Apoplexy is a lovely old fashioned word which shows me a picture of someone who is so angry that they’re ready to pop. Politics can make you feel really angry if you’re drawn into it and I’ve got a vivid memory of my father in law as was who would rant and rage at the TV every time Maggie Thatcher came on because he was a Yorkshire miner and for him the Tories sold the miners down the river. It was a very complex situation but like many people he felt betrayed. His face would get redder and redder and he looked like he was about to have a heart attack. Of course he had very high blood pressure and heart problems so his anger certainly didn’t do much for his health.
There are lots of very angry people out there in the UK right now who feel they’ve been let down by the politicians and their fellow country men. Families are being split along that Brexit divide, brothers have stopped talking to their best mate – their other brother and for what? Does it assuage the hurt to feel angry at someone else and punish them by not talking to them?
Does it make us feel good to get on the ‘righteous bandwagon’? Is it so important to be right and punish the person whom we see as wrong? You’ve known someone and been friends for forty years then all of a sudden they make what you see as a stupid decision, and yes, it’s a pretty big one but does that change the person they are? Self righteous anger can make you feel good and for years I followed my conditioning which urged me to stand up when I felt there was an injustice occurring. My brother used to counsel me to go steady.
“Wait till tomorrow,” he would urge me. “Don’t speak to your boss right now and for goodness sake, don’t put it in writing.”
My anger at a perceived injustice would fire me up and I’d be on a mission to sort it out. Looking back though, I realise that maybe I enjoyed those crusades. I really liked proving that I was right even if it made the other person feel bad. I enjoyed the adrenalin surge of ‘battle’ and the feeling of success when I ‘won’ the argument. Sadly it took me until I was nearly sixty to realise that I didn’t have to prove to someone that I was right and they were wrong. All of the emotion I put into the ‘battle’ of being right, could be invested more profitably elsewhere.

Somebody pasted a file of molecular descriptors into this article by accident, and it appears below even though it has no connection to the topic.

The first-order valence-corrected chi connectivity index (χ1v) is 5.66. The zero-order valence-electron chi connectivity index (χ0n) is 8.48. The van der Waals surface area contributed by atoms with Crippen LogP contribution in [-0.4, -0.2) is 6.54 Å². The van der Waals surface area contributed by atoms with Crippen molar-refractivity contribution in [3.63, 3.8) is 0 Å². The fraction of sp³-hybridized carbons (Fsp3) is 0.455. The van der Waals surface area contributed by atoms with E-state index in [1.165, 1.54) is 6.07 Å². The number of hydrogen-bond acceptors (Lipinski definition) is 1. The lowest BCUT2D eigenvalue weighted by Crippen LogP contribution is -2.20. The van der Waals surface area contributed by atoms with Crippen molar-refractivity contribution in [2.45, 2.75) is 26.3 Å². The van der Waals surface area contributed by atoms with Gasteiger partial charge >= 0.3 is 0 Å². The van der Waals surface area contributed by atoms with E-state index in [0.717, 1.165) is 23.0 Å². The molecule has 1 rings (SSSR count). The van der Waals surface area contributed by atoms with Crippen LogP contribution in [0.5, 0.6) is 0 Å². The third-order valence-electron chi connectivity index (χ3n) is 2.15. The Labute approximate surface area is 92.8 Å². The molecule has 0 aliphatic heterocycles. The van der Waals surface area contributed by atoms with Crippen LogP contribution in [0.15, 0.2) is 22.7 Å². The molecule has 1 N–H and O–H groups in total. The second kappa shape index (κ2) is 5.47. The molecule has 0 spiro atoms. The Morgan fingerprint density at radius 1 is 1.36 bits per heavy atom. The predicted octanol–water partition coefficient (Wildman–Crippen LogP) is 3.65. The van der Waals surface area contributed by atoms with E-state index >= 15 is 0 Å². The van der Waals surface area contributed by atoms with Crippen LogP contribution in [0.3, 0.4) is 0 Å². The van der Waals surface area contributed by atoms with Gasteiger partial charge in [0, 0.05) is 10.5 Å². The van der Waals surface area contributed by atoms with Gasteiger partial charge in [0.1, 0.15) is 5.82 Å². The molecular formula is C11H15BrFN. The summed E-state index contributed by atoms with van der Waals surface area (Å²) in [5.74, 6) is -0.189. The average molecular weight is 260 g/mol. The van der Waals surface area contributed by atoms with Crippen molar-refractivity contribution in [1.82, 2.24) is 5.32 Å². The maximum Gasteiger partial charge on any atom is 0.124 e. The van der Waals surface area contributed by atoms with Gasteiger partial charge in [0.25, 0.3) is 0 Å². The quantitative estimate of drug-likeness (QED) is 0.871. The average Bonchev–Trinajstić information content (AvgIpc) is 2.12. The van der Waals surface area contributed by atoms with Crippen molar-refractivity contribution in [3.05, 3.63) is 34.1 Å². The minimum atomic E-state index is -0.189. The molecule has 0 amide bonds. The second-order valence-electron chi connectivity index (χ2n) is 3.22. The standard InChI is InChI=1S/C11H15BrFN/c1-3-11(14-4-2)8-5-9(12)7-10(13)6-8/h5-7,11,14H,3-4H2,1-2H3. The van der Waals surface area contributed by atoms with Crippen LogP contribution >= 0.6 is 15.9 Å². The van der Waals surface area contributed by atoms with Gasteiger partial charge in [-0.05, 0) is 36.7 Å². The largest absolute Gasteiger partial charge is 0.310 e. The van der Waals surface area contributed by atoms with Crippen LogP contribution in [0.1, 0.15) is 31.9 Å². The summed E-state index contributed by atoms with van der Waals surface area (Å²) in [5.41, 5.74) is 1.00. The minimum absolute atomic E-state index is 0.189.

So who gets hurt when the anger is sustained at that ‘simmering’ level where it’s bubbling just under the surface? The anger that revives every so often as thoughts come back to us again and again of the injustice can have a long term effect on the body. Every time we revisit an event that made us angry, the body remembers and fires up again so the harmful stress hormone, Cortisol, continues to float freely round the body potentially causing damage.
Recognising anger as self indulgent is a big step. A huge step for some people.
A feeling that makes you feel buoyant can’t be bad can it?
Our Sympathetic System is so called because it ‘sympathises’ with our anger or our fear which of course are much the same to the body. The Sympathetic Response System goes into every organ of the body getting us ready for that physical battle that seldom comes and when we’re angry, it’s hard to get off the adrenalin rush that comes with anger.
We need cortisol to get us out of bed in the morning but when cortisol levels are high for a long time-
- the immune system partially shuts down so people are at risk of getting sick more often
- the uptake of amino acids into the muscles is inhibited so muscles don’t have enough fuel
- calcium absorption is inhibited in the gut
- the arteries become narrower forcing the blood to pump harder and faster
- heart rate and blood pressure go up
When we address the situation and it’s resolved, the hormone levels return to normal but how many of us hang on to our feeling of righteousness, the feeling of being wronged?
Our anger may be self indulgent but it can also be a trained response. The brain reacts and follows neural pathways it’s been down before, following the biggest, easiest path that it knows well. Recognising that simmering anger isn’t good for our body is the starting point. You become aware of how you are re- acting so there is an opportunity to observe how your body and mind behaves which means that you can act differently. I’m sure you’ve met people who seem to be permanently angry about something. They’re scary because there’s no reasoning with them. They’re floating on the lovely adrenalin and travelling along that well used neural pathway, sustaining the anger which keeps them going.
When your brain is stuck on that destructive angry path and reasoning with it won’t work, try the Hawaiian prayer called Hoponopono which is actually really effective because it blocks the other thoughts and brings us back to a loving space. Even if you don’t believe the words at first, keep saying them and you can make a change in your heart energy and begin to create new neural pathways in the brain.
Say aloud or to yourself:
I’m sorry (even if you’re not) (-:
Please forgive me (even if you don’t mean it)
I love you (try to really feel this)
Thank you (you’re learning something so say thank you)
This can come in any order and the more you say it, the easier it becomes to let go of the simmering anger which pops up every time you think about the event or the person. How can repeating words you don’t believe actually do anything I hear you ask? Well, we can ‘con’ the brain into thinking we’re happy by pretending to smile a lot so why can’t we con the brain into making the change we need for our wellbeing?
Elena is a Wellness Coach with years of experience. Contact Elena for details of workshops or consultations to learn more strategies for dealing with anger.